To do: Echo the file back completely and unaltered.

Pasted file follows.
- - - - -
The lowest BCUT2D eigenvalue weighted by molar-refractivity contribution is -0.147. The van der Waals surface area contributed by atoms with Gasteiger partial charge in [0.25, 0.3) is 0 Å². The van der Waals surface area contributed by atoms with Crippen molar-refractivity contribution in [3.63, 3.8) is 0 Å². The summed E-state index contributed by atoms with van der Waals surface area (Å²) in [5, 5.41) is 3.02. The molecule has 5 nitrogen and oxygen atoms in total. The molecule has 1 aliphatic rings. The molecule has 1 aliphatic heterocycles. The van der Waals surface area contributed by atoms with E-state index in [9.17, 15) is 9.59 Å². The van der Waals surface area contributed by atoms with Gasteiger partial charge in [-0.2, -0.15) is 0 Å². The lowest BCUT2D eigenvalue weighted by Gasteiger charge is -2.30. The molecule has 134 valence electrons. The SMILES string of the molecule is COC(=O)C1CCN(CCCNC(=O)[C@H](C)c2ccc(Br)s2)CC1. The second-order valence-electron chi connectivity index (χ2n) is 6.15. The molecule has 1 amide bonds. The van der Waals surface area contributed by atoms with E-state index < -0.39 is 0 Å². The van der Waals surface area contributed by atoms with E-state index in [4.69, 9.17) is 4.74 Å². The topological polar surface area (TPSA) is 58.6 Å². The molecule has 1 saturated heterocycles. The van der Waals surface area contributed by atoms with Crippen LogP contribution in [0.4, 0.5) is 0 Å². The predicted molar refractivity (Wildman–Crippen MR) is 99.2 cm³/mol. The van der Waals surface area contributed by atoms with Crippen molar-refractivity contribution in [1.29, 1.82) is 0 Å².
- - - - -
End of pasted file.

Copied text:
The lowest BCUT2D eigenvalue weighted by molar-refractivity contribution is -0.147. The van der Waals surface area contributed by atoms with Gasteiger partial charge in [0.25, 0.3) is 0 Å². The van der Waals surface area contributed by atoms with Crippen molar-refractivity contribution in [3.63, 3.8) is 0 Å². The summed E-state index contributed by atoms with van der Waals surface area (Å²) in [5, 5.41) is 3.02. The molecule has 5 nitrogen and oxygen atoms in total. The molecule has 1 aliphatic rings. The molecule has 1 aliphatic heterocycles. The van der Waals surface area contributed by atoms with E-state index in [9.17, 15) is 9.59 Å². The van der Waals surface area contributed by atoms with Gasteiger partial charge in [-0.2, -0.15) is 0 Å². The lowest BCUT2D eigenvalue weighted by Gasteiger charge is -2.30. The molecule has 134 valence electrons. The SMILES string of the molecule is COC(=O)C1CCN(CCCNC(=O)[C@H](C)c2ccc(Br)s2)CC1. The second-order valence-electron chi connectivity index (χ2n) is 6.15. The molecule has 1 amide bonds. The van der Waals surface area contributed by atoms with E-state index < -0.39 is 0 Å². The van der Waals surface area contributed by atoms with E-state index in [4.69, 9.17) is 4.74 Å². The topological polar surface area (TPSA) is 58.6 Å². The molecule has 1 saturated heterocycles. The van der Waals surface area contributed by atoms with Crippen LogP contribution in [0.4, 0.5) is 0 Å². The predicted molar refractivity (Wildman–Crippen MR) is 99.2 cm³/mol. The van der Waals surface area contributed by atoms with Crippen molar-refractivity contribution in [1.29, 1.82) is 0 Å².